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Related FAQs: Sponges, Sponges 2Sponges 3Sponges 4, Sponge Identification, Sponge ID 2, Sponge ID 3, S Sponge ID 4, Sponge ID 5, Sponge ID 6, Sponge ID 7, Sponge ID 8, Sponge ID 9, Sponge ID 10, Sponge ID 11, Sponge ID 12, Sponge ID 13, Sponge ID 14, Sponge ID 15, Sponge ID 16, Sponge ID 17, Sponge ID 18, Sponge ID 19, Sponge ID 20, Sponge ID 21, & Sponge Selection, Sponge Compatibility, Sponge Systems, Sponge Feeding, Sponge Disease, Sponge Reproduction

Related Articles: Invertebrates, Live Rock, Ascidians/Sea Squirts, Review of  Tyree's "Cryptic Filtration" Book

/The Best Livestock For Your Reef Aquarium:

Sponges, Phylum Porifera, Part 10

To: Sponges Part 1, Part 2, Part 3, Part 4, Part 5, Part 6, Part 7, Part 8, Part 9,

 

By Bob Fenner

 

Verticals (Full/Cover Page Sizes Available)
Bigger PIX: The images in this table are linked to large (desktop size) copies. Click on "framed" images to go to the larger size.

 

Selection:

Sponges do not enjoy a solid reputation in the trade/hobby as hardy captive organisms. Many people consider them simply short-lived (or not living at all) ornaments. This is inaccurate and fortunately there are some varieties that, given proper collection, transport and intermittent care, do do well in captivity.

Before investing your hard earned cash in a specimen, you must study up! Query your dealer and observe the proposed sponge purchase carefully for the following. Sponges are not simple, live and let live organisms. Many species can pollute closed systems, some smell bad, some can sting people very painfully. At right is a boring sponge species in the Red Sea eating a coral.

Is there sufficient substrate attached to the sponge? It may be doomed if it was removed without it. There are some species that dwell in sand or mud, but most are attached to hard materials that should be collected and shipped with them. Image at right illustrates how intimately sponges can be imbedded into part of the substrate.

Does the specimen smell fresh... not rotten as in decomposing? There are some naturally "stinker" sponges... I'd avoid these outright...

 

Has the specimen been exposed to the air? It should not be! Air is easily tapped inside the many channels inside the animal, ostensibly killing off those parts. Sponges should never be lifted out of the water! "Bag" and move them underneath the surface.

The excurrent (outflowing) "mouth" (oscula) of the sponge should be open, indicating internal activity/water flow. Impugned sponges "close up" their exits.

Purchase sponges with little or no "dead" areas, grey or whitish masses. If possible ask the dealer to cut out bad spots and "hold" the prospective purchase for you if/while it is regenerating.

Living sponges are relatively firm, well (consistently) colored, and do not "smell bad". Stinky, limp and blotchy-colored ones are probably done for.

Buy from a reputable dealer, who knows what sponges are and is willing to "cure" them for a week or more for you in order to assure their vitality and acclimate them.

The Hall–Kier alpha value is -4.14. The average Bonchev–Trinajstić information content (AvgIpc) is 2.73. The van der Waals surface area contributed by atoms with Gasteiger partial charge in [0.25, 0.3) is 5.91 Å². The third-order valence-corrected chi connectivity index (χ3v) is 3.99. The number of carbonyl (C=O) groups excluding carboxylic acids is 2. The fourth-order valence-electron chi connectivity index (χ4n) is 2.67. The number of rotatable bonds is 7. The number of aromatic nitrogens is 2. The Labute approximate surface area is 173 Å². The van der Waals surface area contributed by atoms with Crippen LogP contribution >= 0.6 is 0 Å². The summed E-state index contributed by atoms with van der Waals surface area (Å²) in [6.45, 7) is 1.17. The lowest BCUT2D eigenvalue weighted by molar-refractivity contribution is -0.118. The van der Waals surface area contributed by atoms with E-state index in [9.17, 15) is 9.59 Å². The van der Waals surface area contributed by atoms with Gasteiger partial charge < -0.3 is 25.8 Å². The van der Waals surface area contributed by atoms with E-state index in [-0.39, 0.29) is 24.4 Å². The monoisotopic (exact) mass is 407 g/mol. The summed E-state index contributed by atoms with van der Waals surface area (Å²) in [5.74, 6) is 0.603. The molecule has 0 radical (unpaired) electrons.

If you purchase "live-rock" for a reef system, you may well be purchasing a considerable amount of live sponge material "free". If some of your sponges start growing, encourage them by placement in a sump, refugium (out of the light if they're non-photosynthates), away from predators. Sponge growth is generally a sign of a viable, healthy system and in turn, Sponges help to keep the biological balance.

Environment:

Most sponges offered in the trade have broad environmental tolerance, nevertheless a few broad conditions apply: Your chances of keeping live Sponges are much enhanced by placing them only in well-established reef systems; among other reasons to assure the organic material and bacterial populations to nourish them. Tied in with this idea is not to be over-zealous regarding absolutely "pure" system water quality. Use of silicate removing chemical filtrants and "super-skimming" and/or ultraviolet sterilizing is counterproductive to Sponge culture.

Placement is very important. Sponges engage in "chemical warfare" as celebrated as the Soft Corals. They should be put out of harms way of all stony corals and provided with growing room around them. Encrusting forms must be provided with a "break" in their substrate to stop them from spreading.

Maintenance of sponges is pretty simple. They do need to be "vacuumed" or "blown" clean of detritus, gravel and "gunk" periodically. Adequate light and feeding are the most important factors in success, once a healthy specimen has been secured.

About lighting: Some reef-building species (e.g. the bright purple and blue genera Halichondria, Callyspongia and Dysidea) prefer bright direct red-end-shifted lighting. The majority of species offered exist in low light habitats and should be accommodated likewise. If algae are growing on your sponges, something is wrong: Placement, photo-strength, duration, quality and/or nutrient levels are out of whack. Greenish specimens may be harboring symbiotic algae (zooxanthellae) requiring more light. Non-hermatypic species should be placed in low light, and especially out of the light should filamentous or encrusting algae appear on them.

A strong current is appreciated, from power head(s), filters, air-lifts... Pay particular attention that any matter not stay on your sponges surfaces. If circulation doesn't wash off sand, food, what-have-you, gently siphon this material off or blast it with a handy powerhead.

Behavior:

Predator/prey relations: Many opportunistic omnivores will chomp on your sponges. The Dwarf Angel genus Centropyge generally are not too bad, but the larger pomacanthids make up a considerable part of their diet in sponges in the wild. Some species of Filefishes and Triggers are also known sponge munchers. Nudibranchs, Cowries and several other mollusks are not to be trusted carte blanche. As usual, you will have to experiment and be observant!